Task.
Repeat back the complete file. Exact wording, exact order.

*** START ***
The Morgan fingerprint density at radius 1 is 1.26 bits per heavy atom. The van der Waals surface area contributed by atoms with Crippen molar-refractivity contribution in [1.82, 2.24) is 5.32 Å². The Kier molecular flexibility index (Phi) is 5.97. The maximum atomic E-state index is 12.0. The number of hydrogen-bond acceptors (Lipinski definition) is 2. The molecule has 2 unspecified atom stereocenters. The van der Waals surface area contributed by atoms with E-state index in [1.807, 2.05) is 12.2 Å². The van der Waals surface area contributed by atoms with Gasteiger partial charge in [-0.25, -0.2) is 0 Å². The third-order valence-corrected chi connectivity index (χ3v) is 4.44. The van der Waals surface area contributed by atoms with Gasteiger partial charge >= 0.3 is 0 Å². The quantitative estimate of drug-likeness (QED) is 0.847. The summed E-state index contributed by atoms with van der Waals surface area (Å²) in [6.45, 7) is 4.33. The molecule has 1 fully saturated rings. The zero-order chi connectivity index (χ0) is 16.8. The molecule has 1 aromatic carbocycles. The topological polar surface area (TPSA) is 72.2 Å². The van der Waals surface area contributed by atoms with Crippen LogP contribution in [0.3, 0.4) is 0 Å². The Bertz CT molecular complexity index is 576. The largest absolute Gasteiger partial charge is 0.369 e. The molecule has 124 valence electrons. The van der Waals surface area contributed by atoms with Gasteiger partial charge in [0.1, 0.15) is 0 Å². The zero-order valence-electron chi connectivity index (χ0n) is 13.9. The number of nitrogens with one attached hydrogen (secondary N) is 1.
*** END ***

The Morgan fingerprint density at radius 1 is 1.26 bits per heavy atom. The van der Waals surface area contributed by atoms with Crippen molar-refractivity contribution in [1.82, 2.24) is 5.32 Å². The Kier molecular flexibility index (Phi) is 5.97. The maximum atomic E-state index is 12.0. The number of hydrogen-bond acceptors (Lipinski definition) is 2. The molecule has 2 unspecified atom stereocenters. The van der Waals surface area contributed by atoms with E-state index in [1.807, 2.05) is 12.2 Å². The van der Waals surface area contributed by atoms with Gasteiger partial charge in [-0.25, -0.2) is 0 Å². The third-order valence-corrected chi connectivity index (χ3v) is 4.44. The van der Waals surface area contributed by atoms with Gasteiger partial charge >= 0.3 is 0 Å². The quantitative estimate of drug-likeness (QED) is 0.847. The summed E-state index contributed by atoms with van der Waals surface area (Å²) in [6.45, 7) is 4.33. The molecule has 1 fully saturated rings. The zero-order chi connectivity index (χ0) is 16.8. The molecule has 1 aromatic carbocycles. The topological polar surface area (TPSA) is 72.2 Å². The van der Waals surface area contributed by atoms with Crippen LogP contribution in [0.3, 0.4) is 0 Å². The Bertz CT molecular complexity index is 576. The largest absolute Gasteiger partial charge is 0.369 e. The molecule has 124 valence electrons. The van der Waals surface area contributed by atoms with Gasteiger partial charge in [0.1, 0.15) is 0 Å². The zero-order valence-electron chi connectivity index (χ0n) is 13.9. The number of nitrogens with one attached hydrogen (secondary N) is 1.